"The cost of buying basics in America has just entered the record books," announced ABC's Betsy Stark (embargoed link) as all three networks looked at the rising price of food and fuel. CBS' Anthony Mason chose oil prices, with a barrel of crude now costing $119 and Winnebago scaling back production of recreational vehicles because high gasoline prices have damaged demand. Mason conceded that oil consumption in China, India, Russia and the Middle East is growing yet insisted that commodities speculation is also driving up prices. When the crude bubble bursts, energy analyst Phil Flynn told him, a gallon of gasoline will be 80c cheaper.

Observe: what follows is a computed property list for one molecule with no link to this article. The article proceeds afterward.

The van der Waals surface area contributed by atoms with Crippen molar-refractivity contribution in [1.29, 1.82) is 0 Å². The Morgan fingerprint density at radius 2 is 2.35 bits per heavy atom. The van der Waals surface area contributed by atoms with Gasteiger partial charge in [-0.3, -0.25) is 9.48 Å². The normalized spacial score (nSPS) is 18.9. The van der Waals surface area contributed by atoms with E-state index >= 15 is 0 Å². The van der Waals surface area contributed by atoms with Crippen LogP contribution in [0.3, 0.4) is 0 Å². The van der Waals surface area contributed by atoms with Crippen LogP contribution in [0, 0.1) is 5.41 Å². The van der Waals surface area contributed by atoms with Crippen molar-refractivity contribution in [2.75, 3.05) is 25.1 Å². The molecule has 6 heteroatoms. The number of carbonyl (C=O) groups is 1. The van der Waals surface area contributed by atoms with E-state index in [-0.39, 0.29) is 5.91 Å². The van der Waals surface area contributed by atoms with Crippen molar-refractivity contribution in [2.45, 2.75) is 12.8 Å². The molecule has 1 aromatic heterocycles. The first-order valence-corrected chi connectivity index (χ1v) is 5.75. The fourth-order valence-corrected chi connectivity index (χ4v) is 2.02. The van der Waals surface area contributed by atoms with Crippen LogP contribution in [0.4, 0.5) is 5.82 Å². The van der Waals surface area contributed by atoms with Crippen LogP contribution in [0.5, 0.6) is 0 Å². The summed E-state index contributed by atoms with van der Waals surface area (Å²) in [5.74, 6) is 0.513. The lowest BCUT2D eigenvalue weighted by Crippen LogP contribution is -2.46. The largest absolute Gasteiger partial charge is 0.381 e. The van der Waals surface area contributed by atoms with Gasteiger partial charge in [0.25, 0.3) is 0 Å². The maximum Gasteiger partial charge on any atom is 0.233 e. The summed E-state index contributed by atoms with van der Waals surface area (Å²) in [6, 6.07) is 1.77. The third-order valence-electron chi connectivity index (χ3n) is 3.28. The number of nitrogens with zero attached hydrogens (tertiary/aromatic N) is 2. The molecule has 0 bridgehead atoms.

ABC's Stark pointed out that the stock market is "flagging" and the real estate market has "cratered" so pension managers and investment funds have "flocked to commodities" instead: corn costs 69% more than a year ago, wheat 72%, soybean 90%. NBC kicked off a series Against the Grain on the high global price of food. Carl Quintanilla of NBC's sibling financial news cable channel CNBC acknowledged that commodity speculation was a factor--but he added failed harvests, the diversion of farmland to the likes of ethanol and the high cost of shipping. The upshot is that the UN's World Food Program now has to feed 100m more people worldwide than six months ago. The WFP calls it "a silent tsunami of hunger."
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